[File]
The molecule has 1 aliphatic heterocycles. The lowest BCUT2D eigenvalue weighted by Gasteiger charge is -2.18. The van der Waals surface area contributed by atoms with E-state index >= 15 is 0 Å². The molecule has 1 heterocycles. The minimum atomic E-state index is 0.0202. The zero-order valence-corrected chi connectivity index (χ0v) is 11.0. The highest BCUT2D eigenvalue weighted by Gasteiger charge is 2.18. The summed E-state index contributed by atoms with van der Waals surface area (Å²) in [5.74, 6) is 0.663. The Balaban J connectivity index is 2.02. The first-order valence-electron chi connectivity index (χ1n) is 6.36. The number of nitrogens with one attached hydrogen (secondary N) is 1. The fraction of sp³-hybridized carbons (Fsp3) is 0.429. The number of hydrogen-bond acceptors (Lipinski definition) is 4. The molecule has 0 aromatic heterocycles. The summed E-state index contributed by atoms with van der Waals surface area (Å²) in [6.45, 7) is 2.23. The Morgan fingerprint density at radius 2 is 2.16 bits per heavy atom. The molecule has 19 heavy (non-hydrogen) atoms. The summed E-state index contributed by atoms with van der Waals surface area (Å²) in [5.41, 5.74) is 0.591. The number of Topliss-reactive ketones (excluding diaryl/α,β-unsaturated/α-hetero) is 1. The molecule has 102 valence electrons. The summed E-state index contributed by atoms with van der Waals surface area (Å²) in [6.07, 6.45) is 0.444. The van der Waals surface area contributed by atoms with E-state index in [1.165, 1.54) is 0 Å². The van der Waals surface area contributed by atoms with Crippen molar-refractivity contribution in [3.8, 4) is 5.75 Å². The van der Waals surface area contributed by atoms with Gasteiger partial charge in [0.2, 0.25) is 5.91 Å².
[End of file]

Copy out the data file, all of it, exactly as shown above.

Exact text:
The molecule has 1 aliphatic heterocycles. The lowest BCUT2D eigenvalue weighted by Gasteiger charge is -2.18. The van der Waals surface area contributed by atoms with E-state index >= 15 is 0 Å². The molecule has 1 heterocycles. The minimum atomic E-state index is 0.0202. The zero-order valence-corrected chi connectivity index (χ0v) is 11.0. The highest BCUT2D eigenvalue weighted by Gasteiger charge is 2.18. The summed E-state index contributed by atoms with van der Waals surface area (Å²) in [5.74, 6) is 0.663. The Balaban J connectivity index is 2.02. The first-order valence-electron chi connectivity index (χ1n) is 6.36. The number of nitrogens with one attached hydrogen (secondary N) is 1. The fraction of sp³-hybridized carbons (Fsp3) is 0.429. The number of hydrogen-bond acceptors (Lipinski definition) is 4. The molecule has 0 aromatic heterocycles. The summed E-state index contributed by atoms with van der Waals surface area (Å²) in [6.45, 7) is 2.23. The Morgan fingerprint density at radius 2 is 2.16 bits per heavy atom. The molecule has 19 heavy (non-hydrogen) atoms. The summed E-state index contributed by atoms with van der Waals surface area (Å²) in [5.41, 5.74) is 0.591. The number of Topliss-reactive ketones (excluding diaryl/α,β-unsaturated/α-hetero) is 1. The molecule has 102 valence electrons. The summed E-state index contributed by atoms with van der Waals surface area (Å²) in [6.07, 6.45) is 0.444. The van der Waals surface area contributed by atoms with E-state index in [1.165, 1.54) is 0 Å². The van der Waals surface area contributed by atoms with Crippen molar-refractivity contribution in [3.8, 4) is 5.75 Å². The van der Waals surface area contributed by atoms with Gasteiger partial charge in [0.2, 0.25) is 5.91 Å².